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AI and regulation in a time of misinformation

by Kyra Boshoff 
Artificial Intelligence (AI) that is able to produce human-like communication, otherwise known as generative AI, is quickly changing how we function on a day-to-day basis. By simply using a generative AI tool, it is easy to see that AI can be beneficial to streamline our own productivity. As AI advances it is becoming more powerful in its capabilities, largely in the absence of regulation. Consequently, there have been calls to halt the release of more sophisticated AI platforms until we can ensure the safety of these AI tools.

One of the most notable calls on this topic came from the Future for Life Institute which drafted an open letter, signed by many prominent figures including Elon Musk and Steve Wozniak, urging AI creators to pause the development of experimental AI systems until humanity is confident that the effects of AI will be positive and their risks manageable. The Future Life Institute has highlighted in their Policymaking in the Pause document that AI systems are able to create misinformation that appears authentic which may damage the shared factual foundations of society and has the potential to fuel political tensions. These concerns are not just hypothetical, there are examples of generateve AI creating misinformation across the globe and South Africa is no exception to this.

Recently in the Johannesburg Regional Court, a matter was heard wherein the Plaintiff’s attorneys in a defamation case searched for legal sources through ChatGPT, a generative AI platform. ChatGPT provided the attorneys with case law that included case names, citations, case facts, and decisions. The attorneys accepted the cases provided and did not conduct any further investigation into the accuracy of the cases, thereafter submitting them to the defendant’s attorneys. It turned out that the cases names, citations, facts and decisions were fictitious and generated by the AI platform. This came to light when the cases could not be sourced online. The Regional Magistrate presiding over the case stated that ‘the efficiency of modern technology still needs to be infused with a dose of good old-fashioned independent reading’. Whilst this misinformation did not cause far-reaching harm, as AI becomes more sophisticated, the potential risks increase.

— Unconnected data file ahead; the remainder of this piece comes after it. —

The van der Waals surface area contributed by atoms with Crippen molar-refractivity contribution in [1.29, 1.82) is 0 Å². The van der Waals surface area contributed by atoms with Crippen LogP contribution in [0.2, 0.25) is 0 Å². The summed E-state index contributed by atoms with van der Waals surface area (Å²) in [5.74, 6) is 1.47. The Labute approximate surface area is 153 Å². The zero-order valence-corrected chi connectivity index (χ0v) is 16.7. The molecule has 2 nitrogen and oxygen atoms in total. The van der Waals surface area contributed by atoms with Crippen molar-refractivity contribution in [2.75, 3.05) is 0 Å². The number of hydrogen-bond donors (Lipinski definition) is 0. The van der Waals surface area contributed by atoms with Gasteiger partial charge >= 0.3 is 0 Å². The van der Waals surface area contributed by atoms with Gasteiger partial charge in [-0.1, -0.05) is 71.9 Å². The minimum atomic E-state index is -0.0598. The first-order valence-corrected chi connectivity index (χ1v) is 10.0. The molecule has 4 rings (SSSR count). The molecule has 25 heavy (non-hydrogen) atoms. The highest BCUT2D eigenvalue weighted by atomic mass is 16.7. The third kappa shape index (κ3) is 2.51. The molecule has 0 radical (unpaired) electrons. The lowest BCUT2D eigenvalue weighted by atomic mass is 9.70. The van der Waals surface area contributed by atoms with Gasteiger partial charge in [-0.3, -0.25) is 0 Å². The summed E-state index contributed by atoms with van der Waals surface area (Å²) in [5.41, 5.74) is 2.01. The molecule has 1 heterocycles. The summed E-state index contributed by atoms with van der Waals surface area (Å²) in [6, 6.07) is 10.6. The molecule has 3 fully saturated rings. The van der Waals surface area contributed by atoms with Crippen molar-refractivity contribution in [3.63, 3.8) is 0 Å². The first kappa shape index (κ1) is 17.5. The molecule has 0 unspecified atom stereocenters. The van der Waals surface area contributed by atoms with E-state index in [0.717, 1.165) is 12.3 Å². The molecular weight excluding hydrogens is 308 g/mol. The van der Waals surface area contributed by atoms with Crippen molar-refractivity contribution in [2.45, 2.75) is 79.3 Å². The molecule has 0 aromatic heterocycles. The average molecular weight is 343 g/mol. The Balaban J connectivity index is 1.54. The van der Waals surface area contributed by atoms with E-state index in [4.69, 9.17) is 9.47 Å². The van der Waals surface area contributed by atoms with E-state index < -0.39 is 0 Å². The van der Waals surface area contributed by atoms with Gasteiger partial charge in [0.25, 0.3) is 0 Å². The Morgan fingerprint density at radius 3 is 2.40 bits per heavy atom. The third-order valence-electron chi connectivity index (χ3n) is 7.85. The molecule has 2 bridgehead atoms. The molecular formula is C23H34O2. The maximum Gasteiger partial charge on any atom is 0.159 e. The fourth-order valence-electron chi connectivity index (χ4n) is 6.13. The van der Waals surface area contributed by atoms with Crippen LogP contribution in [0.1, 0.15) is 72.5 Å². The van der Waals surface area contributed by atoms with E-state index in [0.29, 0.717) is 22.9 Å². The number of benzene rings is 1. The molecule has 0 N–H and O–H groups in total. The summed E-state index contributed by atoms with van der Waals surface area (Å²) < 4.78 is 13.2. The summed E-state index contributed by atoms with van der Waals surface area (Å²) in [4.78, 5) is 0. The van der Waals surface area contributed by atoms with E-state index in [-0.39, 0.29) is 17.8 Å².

It is important then to consider how to curb the tendency of generative AI to create misinformation. Regulation of generative AI is an essential first step to ensuring that AI can exist safely within society. The European Union (EU) has taken steps toward the regulation of AI by drafting a proposal for an Artificial Intelligence Act to ensure that AI systems do not infringe on fundamental rights such as equality, non-discrimination, democracy, freedom, human dignity, data protection, privacy, and rights of the child. The Artificial Intelligence Act provides for the banning of damaging AI practices including harmful manipulative AI systems and proposes enhanced governance. Whilst the Act has not become law within the EU yet, it is the first comprehensive law on AI taking a step forward in the quest to, amongst other aspects, keep AI honest. The Act is set to be negotiated by members of European Parliament in an effort to reach an agreement by the end of 2023.

Currently, there are no laws that regulate the administration of generative AI in South Africa. Recently, the South African Artificial Intelligence Association (SAAIA) was established as a body that is intended to promote the advancement of AI in a responsible manner. Its founding members include Google, the Department of Communications and Technology, the Western Cape Government, the University of Johannesburg, Tshwane University of Technology, Webber Wentzel, amongst other notable members. Whilst the creation of the SAAIA is a step forward for AI oversight in South Africa, there have been no policy initiatives or good practice standards put forward by SAAIA in an effort to encourage AI regulation. Thus, it is important for lawmakers in South Africa to consider taking steps to regulate AI as regulation is the only way to mitigate the risks that AI may pose to South African citizens. The biggest hurdle to AI regulation will be ensuring that regulations stay current with advancing AI technology.

Ideally, the calls to halt the release of more sophisticated AI platforms will be heeded to allow for the development of laws that aim to safeguard the use of AI well into the future.

Kyra Boshoff is a Programme Quality Practitioner at Boston City Campus; she holds an LLB and LLM from the University of Kwazulu-Natal and is a PhD candidate. She is experienced in lecturing, module development, and supervision and is passionate about teaching and learning.

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Boston City Campus
With 47 support centres nationwide, Boston City Campus offers postgraduate qualifications, degrees, diplomas, higher certificates, occupational courses and short learning programmes.
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